Dolutegravir Patent Licences Can Provide Access To All

By Ellen ‘t Hoen, Global Health Unit Department of Health Sciences, UMCG Groningen, e.f.m.t.hoen@umcg.nl

This year the World Health Organization (WHO) added dolutegravir, an antiretroviral medicine for the treatment of HIV infection, to its Model List of Essential Medicines in response to the recent evidence showing the medicine’s safety, efficacy, and high barrier to resistance. A recent study HIV drug resistance report 2017 launched by the WHO at the IAS2017 shows that in 6 of the 11 countries surveyed in Africa, Asia and Latin America, over 10% of people starting antiretroviral therapy had a strain of HIV that was resistant to some of the most widely used HIV medicines. This is a worrying trend and such levels of resistance demand a review of the treatment practices including switching to more robust ARV regimen.

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The Most Common Misunderstanding About Compulsory Licences

By Ellen ‘t Hoen, Global Health Unit Department of Health Sciences, UMCG Groningen, e.f.m.t.hoen@umcg.nl

The belief that a country can only use compulsory licensing in cases of public health emergencies is a myth that has proven difficult to bust.

Recently Jay Taylor, a lobbyist for Phrma, stated: “In certain instances, such as public health emergencies, trade partners may legally issue a compulsory license.” Mr Taylor references his statement with a link to the World Trade Organization’s fact sheet on compulsory licensing, which says:

Does there have to be an emergency? Not necessarily. This is a common misunderstanding. The TRIPS Agreement does not specifically list the reasons that might be used to justify compulsory licensing. However, the Doha Declaration on TRIPS and Public Health confirms that countries are free to determine the grounds for granting compulsory licences.

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A New Access to Medicines Initiative: Medicines Law & Policy

By Jacquelyn Veraldi, University of Groningen, j.d.veraldi@rug.nl

This week during the WHO’s 70th World Health Assembly, GHLG member Ellen ‘t Hoen announced the launch of the new website, ‘Medicines Law & Policy’, established with colleagues Pascale Boulet and Kaitlin Mara, all experts in intellectual property and access to medicines.  ML&P provides expertise in the form of policy and legal analyses, best practice models, and other information to work toward the goal of ensuring the availability of effective, safe, and affordable medicines for all.
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Vision for sustainable access to innovative medicines: GHLG & UMCG’s Global Health Unit respond to the OECD

By: Katrina Perehudoff, Global Health Unit Department of Health Sciences, UMCG Groningen, katrina.perehudoff@gmail.com

Excessively high prices of innovative medicines threaten patient access and health system sustainability in developing and industrialised countries alike. The Organisation for Economic Co-operation and Development (OECD) has launched a new initiative to facilitate high-level dialogue between stakeholders on access to innovative medicines and the sustainability of prices. On April 30, 2017, members of the GHLG Research Centre and the Global Health Unit in the Dept. of Health Sciences at the University Medical Centre Groningen responded to OECD’s online consultation for sustainable access to innovative medicines. Below are excerpts from our response.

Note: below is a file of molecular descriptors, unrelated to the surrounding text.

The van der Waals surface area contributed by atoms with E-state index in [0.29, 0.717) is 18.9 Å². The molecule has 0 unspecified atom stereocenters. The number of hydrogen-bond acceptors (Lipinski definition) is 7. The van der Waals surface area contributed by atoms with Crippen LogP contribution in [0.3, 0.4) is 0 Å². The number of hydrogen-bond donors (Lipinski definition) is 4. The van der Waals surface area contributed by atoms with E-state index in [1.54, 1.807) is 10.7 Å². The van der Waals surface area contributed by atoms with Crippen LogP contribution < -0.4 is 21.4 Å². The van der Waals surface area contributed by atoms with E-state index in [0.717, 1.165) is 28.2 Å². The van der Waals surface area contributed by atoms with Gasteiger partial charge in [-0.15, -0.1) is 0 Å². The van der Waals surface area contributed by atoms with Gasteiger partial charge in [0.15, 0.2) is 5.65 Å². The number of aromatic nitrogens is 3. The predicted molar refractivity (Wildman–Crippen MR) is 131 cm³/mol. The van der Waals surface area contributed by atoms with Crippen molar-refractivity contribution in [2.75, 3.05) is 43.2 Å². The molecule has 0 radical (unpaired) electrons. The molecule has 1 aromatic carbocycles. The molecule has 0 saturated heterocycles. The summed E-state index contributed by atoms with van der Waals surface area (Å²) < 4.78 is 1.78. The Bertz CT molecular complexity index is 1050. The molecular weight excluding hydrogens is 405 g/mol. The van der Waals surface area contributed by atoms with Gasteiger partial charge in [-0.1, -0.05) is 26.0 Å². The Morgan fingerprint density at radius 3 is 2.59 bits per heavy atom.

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The Italian Exception: A personalised approach to accessing high-priced patented medicines

By Ellen ‘t Hoen, Global Health Unit Department of Health Sciences, UMCG Groningen, e.f.m.t.hoen@umcg.nl

At the end of March 2017, the Italian Minister of Health Beatrice Lorenzin authorised the importation of generic medicines. She did this with only a veiled reference to the high-priced hepatitis C (HCV) medicine sofosbuvir, marketed under the trade name Sovaldi. However, the authorisation is not restricted to the treatment of HCV and can be used to find alternatives for any medicine not available or affordable in Italy.

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Access to medicines amendment of the WTO TRIPS Agreement– hype or hope?

By Ellen ‘t Hoen, Global Health Unit Department of Health Sciences, UMCG Groningen, e.f.m.t.hoen@umcg.nl

On 30 January the World Trade Organization (WTO) announced the first ever amendment to the TRIPS Agreement under the headline WTO members welcome entry into force of amendment to ease access to medicines.

WTO members were celebrating and some media reported the announcement as a major breakthrough. Here is some sobering background to the announcement.

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Voices in the Field: Professor Hans Hogerzeil

Hans Hogerzeil is a Professor at the University of Groningen’s Faculty of Medical Sciences who has a rich background in the field of health and human rights that has involved hands on practice as a doctor in Ghana and India, important contributions to pharmaceutical policy development via the WHO, and a large quantity of significant academic publications. While working at the WHO,he advised over 40 developing countries, was Secretary to their Expert Committee on the Selection and Use of Essential Medicines, and worked as Director of Essential Medicines and Pharmaceutical Policies. He is a Fellow of the Royal College of Physicians in Edinburgh and has an honorary Doctorate of Science from the Robert Gordon University in Aberdeen, Scotland.

As an expert in global health, access to essential medicines, pharmaceutical policy, and human rights, Prof. Hogerzeil has much to add to the health and human rights discussion as a contributor to Voices in the Field*

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